And Cirque has not launched a long-running production on the Strip since “MJ One” opened in 2013. Over the past decade, the company has fallen short with “Viva Elvis” and “Zarkana” at Aria, and “R.U.N” at Luxor.

In short, Cirque is due for a hit in Vegas.

Cirque du Soleil President Eric Grilly, the company’s ranking exec in Las Vegas, says that though “O” and “Mystere” remain strong, revenues from those shows are not shifted to support shows that are not so successful.

“Each of our shows has to stand on their own financially,” Grilly says. “We’ve got partners that have invested in the show, and it’s a business that has to have return on investment.”

Though “Mad Apple” is primarily a Works entity, it fits into the same company operation family as the traditional Cirque productions.

“The Works is creating this show for Cirque and MGM Resorts,” Grilly says. “This show will be operated as all of our shows in Las Vegas are operated. The same teams will be involved in all of our daily shows and running the show after it launches.”

Grilly says the show is simply evolving the resort’s famous New York theme.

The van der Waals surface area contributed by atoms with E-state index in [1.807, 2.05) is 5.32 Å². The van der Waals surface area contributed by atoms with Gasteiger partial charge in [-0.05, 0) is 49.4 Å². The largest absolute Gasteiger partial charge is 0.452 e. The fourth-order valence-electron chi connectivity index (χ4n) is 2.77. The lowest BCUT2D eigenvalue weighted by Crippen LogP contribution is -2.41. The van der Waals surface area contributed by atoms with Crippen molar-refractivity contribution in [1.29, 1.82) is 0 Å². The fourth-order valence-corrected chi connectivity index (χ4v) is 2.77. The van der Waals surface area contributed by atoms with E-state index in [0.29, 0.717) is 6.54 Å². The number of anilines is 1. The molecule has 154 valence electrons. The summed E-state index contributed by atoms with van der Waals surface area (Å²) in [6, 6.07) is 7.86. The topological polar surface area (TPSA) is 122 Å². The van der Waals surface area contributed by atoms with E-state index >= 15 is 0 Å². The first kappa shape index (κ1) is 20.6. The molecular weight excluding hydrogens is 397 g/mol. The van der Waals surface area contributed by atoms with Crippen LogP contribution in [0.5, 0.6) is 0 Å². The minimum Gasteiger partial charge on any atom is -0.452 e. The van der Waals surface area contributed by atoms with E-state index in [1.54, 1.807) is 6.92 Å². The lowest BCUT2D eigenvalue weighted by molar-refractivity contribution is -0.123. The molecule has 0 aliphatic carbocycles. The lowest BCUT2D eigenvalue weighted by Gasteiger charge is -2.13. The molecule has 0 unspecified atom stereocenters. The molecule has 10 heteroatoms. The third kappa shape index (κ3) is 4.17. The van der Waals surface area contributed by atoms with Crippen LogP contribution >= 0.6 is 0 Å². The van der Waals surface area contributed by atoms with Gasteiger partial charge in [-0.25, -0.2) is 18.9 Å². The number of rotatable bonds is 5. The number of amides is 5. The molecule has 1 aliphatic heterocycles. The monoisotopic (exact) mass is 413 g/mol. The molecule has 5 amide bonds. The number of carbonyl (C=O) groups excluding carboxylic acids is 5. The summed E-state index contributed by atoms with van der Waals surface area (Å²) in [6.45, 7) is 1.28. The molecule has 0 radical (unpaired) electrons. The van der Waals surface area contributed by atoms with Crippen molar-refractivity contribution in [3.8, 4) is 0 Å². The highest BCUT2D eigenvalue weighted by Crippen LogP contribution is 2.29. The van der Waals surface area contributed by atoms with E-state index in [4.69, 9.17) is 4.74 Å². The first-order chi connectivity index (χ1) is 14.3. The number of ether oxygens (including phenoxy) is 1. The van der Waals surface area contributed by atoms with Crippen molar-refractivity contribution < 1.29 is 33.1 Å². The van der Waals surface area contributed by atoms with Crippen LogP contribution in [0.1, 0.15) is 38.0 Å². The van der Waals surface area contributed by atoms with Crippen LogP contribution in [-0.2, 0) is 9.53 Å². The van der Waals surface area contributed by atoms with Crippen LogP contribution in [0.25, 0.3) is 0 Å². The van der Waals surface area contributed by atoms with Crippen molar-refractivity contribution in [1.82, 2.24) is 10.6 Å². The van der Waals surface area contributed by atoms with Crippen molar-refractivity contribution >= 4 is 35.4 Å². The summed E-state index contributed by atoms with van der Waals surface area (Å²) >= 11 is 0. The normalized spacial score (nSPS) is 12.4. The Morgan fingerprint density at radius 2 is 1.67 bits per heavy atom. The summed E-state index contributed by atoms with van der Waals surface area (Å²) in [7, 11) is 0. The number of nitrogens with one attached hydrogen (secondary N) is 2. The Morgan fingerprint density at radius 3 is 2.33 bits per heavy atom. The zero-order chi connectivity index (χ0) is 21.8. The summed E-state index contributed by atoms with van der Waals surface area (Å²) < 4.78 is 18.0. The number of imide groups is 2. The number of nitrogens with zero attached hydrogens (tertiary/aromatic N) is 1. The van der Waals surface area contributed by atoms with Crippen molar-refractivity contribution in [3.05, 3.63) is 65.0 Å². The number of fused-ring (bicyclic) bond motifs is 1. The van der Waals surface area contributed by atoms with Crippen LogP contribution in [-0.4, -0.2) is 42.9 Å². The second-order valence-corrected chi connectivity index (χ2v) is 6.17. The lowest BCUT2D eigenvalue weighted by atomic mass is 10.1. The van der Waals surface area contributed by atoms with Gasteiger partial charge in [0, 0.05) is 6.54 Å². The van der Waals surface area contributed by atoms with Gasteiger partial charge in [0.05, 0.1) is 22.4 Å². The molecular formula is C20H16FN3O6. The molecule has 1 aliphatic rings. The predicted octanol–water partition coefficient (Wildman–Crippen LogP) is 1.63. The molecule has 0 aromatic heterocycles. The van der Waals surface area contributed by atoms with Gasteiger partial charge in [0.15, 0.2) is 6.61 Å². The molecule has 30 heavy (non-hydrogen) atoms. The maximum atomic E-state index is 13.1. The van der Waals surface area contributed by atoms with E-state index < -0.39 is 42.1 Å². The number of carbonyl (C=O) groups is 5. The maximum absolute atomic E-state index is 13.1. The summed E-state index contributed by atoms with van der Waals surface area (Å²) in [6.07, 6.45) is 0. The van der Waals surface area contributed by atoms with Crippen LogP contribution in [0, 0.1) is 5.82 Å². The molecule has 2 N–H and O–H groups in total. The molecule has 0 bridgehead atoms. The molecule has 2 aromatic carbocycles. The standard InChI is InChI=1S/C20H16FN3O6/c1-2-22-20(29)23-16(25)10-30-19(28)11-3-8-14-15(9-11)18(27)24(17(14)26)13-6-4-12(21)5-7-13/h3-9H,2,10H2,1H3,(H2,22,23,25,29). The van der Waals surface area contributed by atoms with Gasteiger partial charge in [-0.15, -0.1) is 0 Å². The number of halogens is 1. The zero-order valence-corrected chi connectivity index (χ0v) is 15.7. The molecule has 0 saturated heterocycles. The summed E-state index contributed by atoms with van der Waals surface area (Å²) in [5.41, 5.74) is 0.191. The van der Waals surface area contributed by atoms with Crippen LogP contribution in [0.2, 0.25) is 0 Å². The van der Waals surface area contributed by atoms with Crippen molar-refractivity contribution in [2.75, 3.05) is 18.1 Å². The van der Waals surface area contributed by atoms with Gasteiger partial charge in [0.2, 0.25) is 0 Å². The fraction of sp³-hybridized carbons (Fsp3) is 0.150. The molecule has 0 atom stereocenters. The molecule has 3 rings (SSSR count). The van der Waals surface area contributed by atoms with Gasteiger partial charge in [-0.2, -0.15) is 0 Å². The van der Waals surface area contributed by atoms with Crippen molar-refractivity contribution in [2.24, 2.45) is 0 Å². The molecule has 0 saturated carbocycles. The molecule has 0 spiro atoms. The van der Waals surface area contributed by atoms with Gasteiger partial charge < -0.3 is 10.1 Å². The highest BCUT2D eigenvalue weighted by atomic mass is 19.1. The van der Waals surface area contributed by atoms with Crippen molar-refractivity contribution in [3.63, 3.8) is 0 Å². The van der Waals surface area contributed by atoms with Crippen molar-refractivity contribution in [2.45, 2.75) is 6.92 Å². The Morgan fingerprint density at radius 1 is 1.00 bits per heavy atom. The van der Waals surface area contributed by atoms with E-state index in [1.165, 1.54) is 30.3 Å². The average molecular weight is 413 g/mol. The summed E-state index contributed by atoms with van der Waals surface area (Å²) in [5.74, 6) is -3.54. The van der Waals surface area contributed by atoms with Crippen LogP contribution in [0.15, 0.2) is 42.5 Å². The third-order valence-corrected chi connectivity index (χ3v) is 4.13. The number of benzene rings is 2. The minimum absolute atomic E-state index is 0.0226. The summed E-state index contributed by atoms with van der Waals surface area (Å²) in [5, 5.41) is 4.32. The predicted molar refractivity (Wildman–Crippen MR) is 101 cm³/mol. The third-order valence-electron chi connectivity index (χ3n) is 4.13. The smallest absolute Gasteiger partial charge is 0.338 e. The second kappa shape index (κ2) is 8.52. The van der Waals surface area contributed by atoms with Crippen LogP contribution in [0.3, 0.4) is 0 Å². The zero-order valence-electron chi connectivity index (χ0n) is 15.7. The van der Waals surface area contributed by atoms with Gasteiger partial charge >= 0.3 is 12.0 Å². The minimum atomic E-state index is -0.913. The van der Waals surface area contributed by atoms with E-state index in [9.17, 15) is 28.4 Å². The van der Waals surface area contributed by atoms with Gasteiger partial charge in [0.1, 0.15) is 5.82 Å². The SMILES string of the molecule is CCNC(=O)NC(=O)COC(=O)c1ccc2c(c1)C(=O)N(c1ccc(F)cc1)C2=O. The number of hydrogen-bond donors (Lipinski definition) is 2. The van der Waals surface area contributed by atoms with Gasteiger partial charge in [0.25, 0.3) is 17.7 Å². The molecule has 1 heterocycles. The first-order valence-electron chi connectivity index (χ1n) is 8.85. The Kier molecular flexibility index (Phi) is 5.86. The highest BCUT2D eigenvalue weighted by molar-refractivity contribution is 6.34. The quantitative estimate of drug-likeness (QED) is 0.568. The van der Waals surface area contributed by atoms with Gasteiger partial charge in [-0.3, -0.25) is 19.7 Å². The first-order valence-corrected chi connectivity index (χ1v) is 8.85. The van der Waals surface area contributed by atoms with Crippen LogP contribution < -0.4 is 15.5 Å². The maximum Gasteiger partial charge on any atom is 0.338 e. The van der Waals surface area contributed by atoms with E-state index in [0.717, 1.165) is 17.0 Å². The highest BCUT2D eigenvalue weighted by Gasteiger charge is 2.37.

“I think there is a global awareness of New York as a destination and in the iconic representation of the Statue of Liberty, the Chrysler Building, the Empire State Building,” Grilly says. “The New York-New York property is encompassing so much of that skyline that represents New York, I think the connection is fairly easy for us to make.”

Comedians and singers

Even so, some of “Mad Apple’s” performances can play anywhere, in the form of stand-up comedy. Brad Williams is the little-person comedian who performs where “Zumanity” emcee Edie once towered over the scene. Williams cuts to the quick in delivering material about his dwarfism and how his absence of height affects his daily life.

“I’m pretty sure it is every dwarf’s destiny to end up in the circus,” Williams says. “That’s what my parents told me when I told them 18 years ago I was getting into show business.”

Williams has appeared on “Comedy Underground with Dave Attell” and all the network late-night talk shows. He carries substantial responsibility as the primary comic in “Mad Apple.”

“Simon contacted me and told me he had been watching a lot of videos of stand-up comics, and when he saw my video was just like, ‘That guy! That guy!’ ” Williams says. “And to be honest, if he had brought this to me in 2019, right before the pandemic, I probably would have said no, just because I was touring. But now is the perfect time because I feel like this is like the comeback, where everyone’s really excited to get back out there to see live shows.”